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Inflation: A Silver Lining by Sven R. Larson

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Inflation: A Silver Lining

A Peasant Paying his Bill (17th century), a 8.3 x 12.3 cm etching by Adriaen van Ostade (1610-1685) located in the Metropolitan Museum of Art.

Inflation is now at a point where it is having a seriously negative impact in both Europe and North America. Its repercussions are no longer limited to economic hardship from eroding paychecks. Changes in monetary policy, designed to restrain inflation and hopefully reverse its rise, are leading to rising interest rates and making life with debt increasingly costly. 

The rising cost of living is the price we are all paying for over-spending, both private and public. Its cause, while complex and worthy of an essay of its own, is inevitably tied to a decade’s worth of extravagant monetary policy. Thanks to exceptionally low interest rates and a virtual cornucopia of abundant credit, households, businesses, and governments across the Western world have mortgaged tomorrow for indulgence today. 

When the bill comes due, there is no other way to pay it than the hard way. Given the deteriorating debt situation in other parts of the world, primarily China, that bill can come due at any moment.

However, the cost of debt and inflation notwithstanding, there is actually a silver lining in the wake of rising inflation. It is hard to find, but it is there. While finding it will not help struggling families here and now, over time it could be the saving grace that inspires future generations to live a financially and fiscally more virtuous life than we have done. 

The key to finding that silver lining lies in the very changes to monetary policy that have taken place in recent days. Central banks have started tightening the supply of money, signaling that the days of easy credit are now coming to an end. That signal is directed at all debtors, both private and public, but most immediately the latter. 

For several years now, central banks have been buying government debt, also known in the U.S. as treasury securities, to help governments finance their budget deficits. Starting in the U.S., those days are rapidly coming to an end. The Federal Reserve, the U.S. central bank, is rapidly reducing its purchases of treasury securities, forcing the federal government to borrow money from the general public instead. 

The Federal Reserve is also signaling that there will be increases in interest rates, something that the Bank of England has already done. It just raised its key rate from 0.1% to 0.25%. Meanwhile, the European Central Bank is also starting to slowly reduce its treasury-security purchases and the National Bank of Hungary pushed its interest rates higher as recently as December 15.

All these changes in monetary policy are coming in response to inflation: the central banks recognize that their own sustained monetary expansion has now awoken the sleeping giant of inflation. The goal now is to avoid trapping us in the same protracted inflation period we experienced 40 years ago. 

We better hope they succeed. In the early 1980s, inflation rates in the double digits were part of life. Other countries have had more recent encounters with destructive levels of inflation. 

However, that does not mean the alternative is painless. On the contrary: as central banks tighten their money supply, interest rates will inevitably go up. The sharper the banks reverse course, the faster interest rates will rise. 

Families struggling to pay for their weekly grocery bags will be squeezed from the other end by the cost of their credit card debt. Anyone looking to take out a car loan will pay more, as will homeowners with flexible rates on their mortgages. Families looking to buy their first homes will have to re-calculate their budgets.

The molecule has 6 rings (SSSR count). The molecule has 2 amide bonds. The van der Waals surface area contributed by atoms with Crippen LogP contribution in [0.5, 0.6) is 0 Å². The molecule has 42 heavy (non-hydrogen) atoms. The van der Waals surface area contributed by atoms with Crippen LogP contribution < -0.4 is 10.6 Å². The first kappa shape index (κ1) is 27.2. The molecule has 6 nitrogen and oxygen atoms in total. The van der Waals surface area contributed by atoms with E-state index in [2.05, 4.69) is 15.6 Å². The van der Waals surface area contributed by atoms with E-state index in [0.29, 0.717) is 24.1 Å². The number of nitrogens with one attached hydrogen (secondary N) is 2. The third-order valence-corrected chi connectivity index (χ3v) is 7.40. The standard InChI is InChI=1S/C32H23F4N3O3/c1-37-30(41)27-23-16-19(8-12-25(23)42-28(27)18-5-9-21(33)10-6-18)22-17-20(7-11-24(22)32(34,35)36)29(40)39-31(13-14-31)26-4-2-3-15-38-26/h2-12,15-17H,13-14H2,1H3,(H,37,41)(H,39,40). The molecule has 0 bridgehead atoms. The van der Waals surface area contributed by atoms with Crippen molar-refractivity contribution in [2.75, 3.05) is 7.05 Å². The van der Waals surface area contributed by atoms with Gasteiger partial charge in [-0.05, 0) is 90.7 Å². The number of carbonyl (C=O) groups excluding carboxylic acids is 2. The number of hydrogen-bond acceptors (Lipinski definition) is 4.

Rising interest rates are inevitable if we want to combat inflation. They are the result of tighter monetary supply and will serve an essential short-term purpose. At the same time, they are also the conduits for the silver lining that inflation can bring us. 

That silver lining, unlikely as it may seem, is stronger property rights. 

Though harsh in the short term, rising interest rates will motivate a long-term reduction in indebtedness across the economy. Less debt means property owners are on firmer financial ground. Families will find that their finances are more resilient, they have more control over their lives and can more easily make bigger choices like changing career, moving, or having more children. 

Where private property is not jeopardized by high debt, people foster a culture of self determination. High debt, on the other hand, can be morally and financially debilitating. While most people with debt dutifully make their regular payments, in practice the debt reduces the owner from proprietor to buyer of a service from the bank. When the mortgage on a house equals most of its value, and when the loan on a car exceeds what it is worth, loan payments effectively constitute a lease on the house or the vehicle. 

In fact, debt is such a problem today that many young people find it difficult to even imagine a life without it. What used to be a transitory period in a person’s life—mortgages and car payments—have become lifelong companions. Credit cards and student loans add to the burden and to the shackle around our ankle. The obligations to a creditor can restrict our choices of where to live, what career choices to make, and whether or not we can start a business. 

It is important to recognize, of course, that private debt is a voluntary transaction. No person is legally obligated to take on any debt of any kind. When we decide to take out a second mortgage or buy a car with payments that max out our monthly budgets, we do so at our own peril.

At the same time, it has become increasingly difficult—especially for younger families—to build a life without going heavily into debt. The reason is primarily found in the very relaxed monetary policy we have seen over the past decade, both in America and Europe, but debt has been on the rise for longer than that. According to statistics from Eurostat and the Organization for Economic Cooperation and Development (a Paris-based intergovernmental organization), over the past quarter century households in most European countries have gone deeper into debt.